Friday, February 25, 2011

Front And Back Bounty!

Dress Rehearsal for February 18, 2011
"Full Snow Moon"

Photo taken by Suzanne * February 16,  2011

In my quest to capture a full moon at SOME POINT in my life, and-after years of  disappointing moon shots, I finally managed to get this shot of the pre-"full Snow Moon" that would make it's appearance on February 18th, two days later.  Somewhere between 5:30 and 6:00 pm, Karo and I were relaxing on the front porch with a cup of coffee, when I spotted this scene directly across the street, to the east of us.  The reason I'm not sure of the exact time of the photo is because my camera batteries had gone DEAD a week ago, and I FORGOT TO CHANGE THE TIME AND DATE, SO IT SAYS SOMETHING LIKE 3 O'CLOCK AM IN THE YEAR OF 2050!!!  Ok, you can imagine my excitement, and then tripping over Karo's feet to get to the door and into the house after the CAMERA!!!  And, in the end, I did not expect to get any acceptable results, but VOILĂ€!   My first acceptable moon shot! 

 Karo got this one!  Cool, huh?

Of course, the "Full Snow Moon" was so named by the Indians of the North and the East, because the snows are more frequent and heavier during  the month of February.  The brutal cold weather made hunting more difficult, and some also called this moon the "Full Hunger Moon".  Nevertheless, we were very pleased to have captured this moon when we did.  You can even see some of the detail in the moon-it was still light outside and this moon was so bright and clear.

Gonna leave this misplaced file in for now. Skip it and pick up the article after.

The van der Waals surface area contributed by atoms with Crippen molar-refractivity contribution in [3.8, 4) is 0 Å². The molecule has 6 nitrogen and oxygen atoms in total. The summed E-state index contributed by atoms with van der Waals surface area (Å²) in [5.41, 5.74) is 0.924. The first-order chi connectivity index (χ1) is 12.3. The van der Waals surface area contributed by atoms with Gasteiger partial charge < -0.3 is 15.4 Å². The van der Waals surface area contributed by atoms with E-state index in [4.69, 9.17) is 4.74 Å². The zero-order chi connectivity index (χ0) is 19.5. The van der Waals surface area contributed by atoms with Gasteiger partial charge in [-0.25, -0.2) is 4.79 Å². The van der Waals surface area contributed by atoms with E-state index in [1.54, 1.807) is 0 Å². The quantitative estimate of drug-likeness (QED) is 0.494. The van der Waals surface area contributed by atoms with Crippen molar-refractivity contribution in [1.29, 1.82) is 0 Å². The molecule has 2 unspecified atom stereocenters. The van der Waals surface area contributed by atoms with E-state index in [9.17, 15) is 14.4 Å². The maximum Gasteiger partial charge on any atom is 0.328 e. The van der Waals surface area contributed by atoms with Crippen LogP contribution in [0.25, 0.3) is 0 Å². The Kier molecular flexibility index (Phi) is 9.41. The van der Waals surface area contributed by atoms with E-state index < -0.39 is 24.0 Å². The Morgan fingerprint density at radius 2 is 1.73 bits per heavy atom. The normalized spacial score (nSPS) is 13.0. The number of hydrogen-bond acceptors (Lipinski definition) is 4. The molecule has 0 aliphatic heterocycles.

Saturday afternoon on the day of February 19, 2011

The weather was beautiful, and Karo has actually been sick for a few days with sinusitis and horrible ear infection in both ears!  So we're laying low, but sitting out front, once again, to some to get fresh air and relax.  Our Cherry Laurel puts on berries, (sorry-no cherries) in the fall that turn real dark throughout the winter.  And the birds love to spend the winter months in and out of that tree feeding.  The most common bird to visit that tree is the scissortail, but they are so fast, it's hard to get pictures of them.  However, on this day, we noted two bluejay hanging around the tree.  So, up and thru the door I went after the camera.  The two Jays would jump in and out of the tree, and one spent some time on the ground beneath the tree.